The biggest change with technology is that people want to be able to access the library databases 24 hours a day, seven days a week. People want to do their research at 2 a.m. and do not stop at 9 oâ€™clock just because the library closes.
However, the community of Pasadena is also dedicated to the concept of neighborhood branches, a bricks and mortar building that purchase over $1 million worth of reading materials every year.
So how has the Pasadena Public Library adapted? By providing services, programs, and meeting spaces, Sanders says her team is working to make the 10 branches the hub of the community.
In the age where many people have an â€œofficeâ€ wherever the laptop transports to, many people come in and use the libraries space, particularly the Central Library where there is a coffee shop and space to work. The libraries are creating space for big public lectures or community programs, comfortable places for people to come in to read, and ensuring adequate Wi-Fi.
â€œBecause we have 10 sites, one within a mile of every resident, we really are community centers where maybe there isnâ€™t another community center,â€ Hany said. â€œWere using technology to better serve our audience, trying to keep relevant, current with whatâ€™s going on. Weâ€™re on facebook, social media, flickr, twitter, we have a blog. We try to stay as relevant and vital in peopleâ€™s lives as we once were 130 years ago.â€
The Pasadena Public Library was one of the first in the State of California to release an app to easily download e-books for phones from the cloud.
â€œYou can go to the i-Pad from your phone and continue the same book. Itâ€™s seamless. And you donâ€™t have to worry about due dates because it automatically disappears,â€ Hany said.
Many people have forgotten about the real role of a librarianâ€”a person who can help with research of any topic. The library now offers a service where people can â€œBook a librarianâ€ to do one-on-one help on any subject from beginning a business to applying for government services.
â€œThereâ€™s so much more that your library card does for you that you donâ€™t realize. Weâ€™re the best kept secret. We have such a wealth of services available to the public and we want to share them with everyone,â€ Hany said.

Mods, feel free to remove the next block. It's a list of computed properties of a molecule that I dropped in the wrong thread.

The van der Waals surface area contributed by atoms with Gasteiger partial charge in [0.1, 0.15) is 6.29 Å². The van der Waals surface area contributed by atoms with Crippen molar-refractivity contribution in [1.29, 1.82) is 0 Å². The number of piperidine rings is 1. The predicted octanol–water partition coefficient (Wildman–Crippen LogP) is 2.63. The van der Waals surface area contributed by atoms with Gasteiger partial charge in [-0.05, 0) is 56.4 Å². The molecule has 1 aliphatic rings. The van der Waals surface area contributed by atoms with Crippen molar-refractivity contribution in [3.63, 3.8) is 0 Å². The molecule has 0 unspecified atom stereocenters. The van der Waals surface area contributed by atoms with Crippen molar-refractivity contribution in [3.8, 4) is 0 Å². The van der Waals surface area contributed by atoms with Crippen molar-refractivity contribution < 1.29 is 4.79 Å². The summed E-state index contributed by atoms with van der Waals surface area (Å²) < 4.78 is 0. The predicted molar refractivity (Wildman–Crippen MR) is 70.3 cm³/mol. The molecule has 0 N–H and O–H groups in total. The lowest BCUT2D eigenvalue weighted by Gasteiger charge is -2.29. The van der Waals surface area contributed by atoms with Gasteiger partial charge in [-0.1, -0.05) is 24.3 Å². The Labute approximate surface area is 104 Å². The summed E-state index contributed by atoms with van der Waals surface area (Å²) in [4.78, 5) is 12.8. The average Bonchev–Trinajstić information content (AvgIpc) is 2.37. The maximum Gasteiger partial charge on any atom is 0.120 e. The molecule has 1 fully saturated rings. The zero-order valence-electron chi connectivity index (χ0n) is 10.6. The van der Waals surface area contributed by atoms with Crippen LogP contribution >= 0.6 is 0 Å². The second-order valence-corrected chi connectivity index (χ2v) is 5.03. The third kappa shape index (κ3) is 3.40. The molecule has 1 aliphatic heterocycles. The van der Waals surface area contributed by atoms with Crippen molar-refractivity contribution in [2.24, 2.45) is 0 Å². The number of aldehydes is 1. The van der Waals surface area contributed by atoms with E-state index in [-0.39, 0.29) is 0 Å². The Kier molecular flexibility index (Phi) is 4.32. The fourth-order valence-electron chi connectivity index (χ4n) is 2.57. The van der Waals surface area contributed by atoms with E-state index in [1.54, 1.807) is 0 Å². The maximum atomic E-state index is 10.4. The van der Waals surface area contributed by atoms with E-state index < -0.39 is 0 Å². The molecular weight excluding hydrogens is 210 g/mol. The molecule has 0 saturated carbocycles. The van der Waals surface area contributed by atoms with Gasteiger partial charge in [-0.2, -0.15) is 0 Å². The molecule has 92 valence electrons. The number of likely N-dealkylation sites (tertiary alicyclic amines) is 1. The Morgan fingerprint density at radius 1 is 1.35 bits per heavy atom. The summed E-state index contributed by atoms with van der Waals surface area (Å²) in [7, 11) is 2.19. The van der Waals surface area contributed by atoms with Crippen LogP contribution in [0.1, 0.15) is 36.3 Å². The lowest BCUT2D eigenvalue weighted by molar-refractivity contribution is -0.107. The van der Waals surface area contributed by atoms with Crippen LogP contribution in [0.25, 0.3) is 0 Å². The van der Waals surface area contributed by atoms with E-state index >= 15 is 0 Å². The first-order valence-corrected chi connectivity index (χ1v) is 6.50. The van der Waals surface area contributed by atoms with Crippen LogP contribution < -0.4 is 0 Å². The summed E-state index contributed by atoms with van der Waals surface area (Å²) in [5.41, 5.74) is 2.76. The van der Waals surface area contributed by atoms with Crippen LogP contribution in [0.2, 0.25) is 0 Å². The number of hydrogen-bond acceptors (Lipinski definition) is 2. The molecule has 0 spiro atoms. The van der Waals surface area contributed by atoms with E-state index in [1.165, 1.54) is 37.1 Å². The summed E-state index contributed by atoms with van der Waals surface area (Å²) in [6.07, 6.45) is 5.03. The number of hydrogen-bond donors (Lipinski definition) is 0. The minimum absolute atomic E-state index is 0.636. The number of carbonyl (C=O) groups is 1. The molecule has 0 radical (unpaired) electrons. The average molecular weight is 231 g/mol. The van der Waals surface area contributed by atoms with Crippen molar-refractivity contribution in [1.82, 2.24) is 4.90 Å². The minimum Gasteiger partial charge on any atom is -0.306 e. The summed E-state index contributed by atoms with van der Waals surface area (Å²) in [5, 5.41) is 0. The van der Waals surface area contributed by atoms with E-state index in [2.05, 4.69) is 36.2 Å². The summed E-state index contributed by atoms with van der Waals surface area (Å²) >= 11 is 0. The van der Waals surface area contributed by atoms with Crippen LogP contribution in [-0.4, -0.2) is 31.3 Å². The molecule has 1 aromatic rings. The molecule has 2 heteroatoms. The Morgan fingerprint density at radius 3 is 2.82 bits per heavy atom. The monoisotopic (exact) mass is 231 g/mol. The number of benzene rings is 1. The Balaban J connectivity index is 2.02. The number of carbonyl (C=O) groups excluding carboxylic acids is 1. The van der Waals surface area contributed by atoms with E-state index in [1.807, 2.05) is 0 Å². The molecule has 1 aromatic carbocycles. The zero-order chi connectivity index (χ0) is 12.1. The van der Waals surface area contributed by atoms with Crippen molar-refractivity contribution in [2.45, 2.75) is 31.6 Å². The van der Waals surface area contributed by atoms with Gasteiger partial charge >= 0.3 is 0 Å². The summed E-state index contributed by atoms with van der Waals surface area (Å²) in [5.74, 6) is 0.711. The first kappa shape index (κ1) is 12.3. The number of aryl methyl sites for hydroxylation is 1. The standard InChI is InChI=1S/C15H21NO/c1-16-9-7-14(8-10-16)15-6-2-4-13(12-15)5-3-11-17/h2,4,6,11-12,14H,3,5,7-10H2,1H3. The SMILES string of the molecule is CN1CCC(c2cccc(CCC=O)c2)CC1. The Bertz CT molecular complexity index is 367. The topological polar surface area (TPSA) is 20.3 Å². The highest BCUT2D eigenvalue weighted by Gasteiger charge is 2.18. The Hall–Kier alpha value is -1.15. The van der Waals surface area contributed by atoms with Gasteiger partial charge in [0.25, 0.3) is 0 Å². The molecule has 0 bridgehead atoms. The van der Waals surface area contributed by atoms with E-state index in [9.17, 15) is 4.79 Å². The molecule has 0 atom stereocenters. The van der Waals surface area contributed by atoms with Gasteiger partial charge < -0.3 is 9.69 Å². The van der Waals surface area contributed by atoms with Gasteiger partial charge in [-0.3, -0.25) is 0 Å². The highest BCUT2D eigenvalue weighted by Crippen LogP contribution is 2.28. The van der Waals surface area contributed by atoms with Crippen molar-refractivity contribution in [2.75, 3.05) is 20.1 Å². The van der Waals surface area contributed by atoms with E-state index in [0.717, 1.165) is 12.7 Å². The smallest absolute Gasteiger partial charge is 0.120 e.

A recent Pew Study released in December of 2013 reported that more than half of all Americans have used a library in the past year and most say that libraries are very important to their communities.
â€œCertainly libraries are relevant. People are not sure what they want libraries to look like, they want it to be online, 24-hours a day, theyâ€™re not exactly sure what they want to use a library for, but they know they want to use one,â€ Sanders said.
The study also revealed that ninety percent of Americans said closing their local library would have an impact on their community. Sanders would take that a step further and say that public libraries are absolutely necessary even going into the 21st century.
â€œPublic libraries are mandatory for the operation of a democratic society. You have to be able to research and explore on your own for a democracy to survive. As long as we live in a democratic society were going to need public libraries and public education and public curiosity,â€ Sanders said.
Several events will be featured throughout the year to continue the 130 years of Reading celebration such as author events, â€œOne City One Story,â€ and a concluding event. All events are free and open to the public.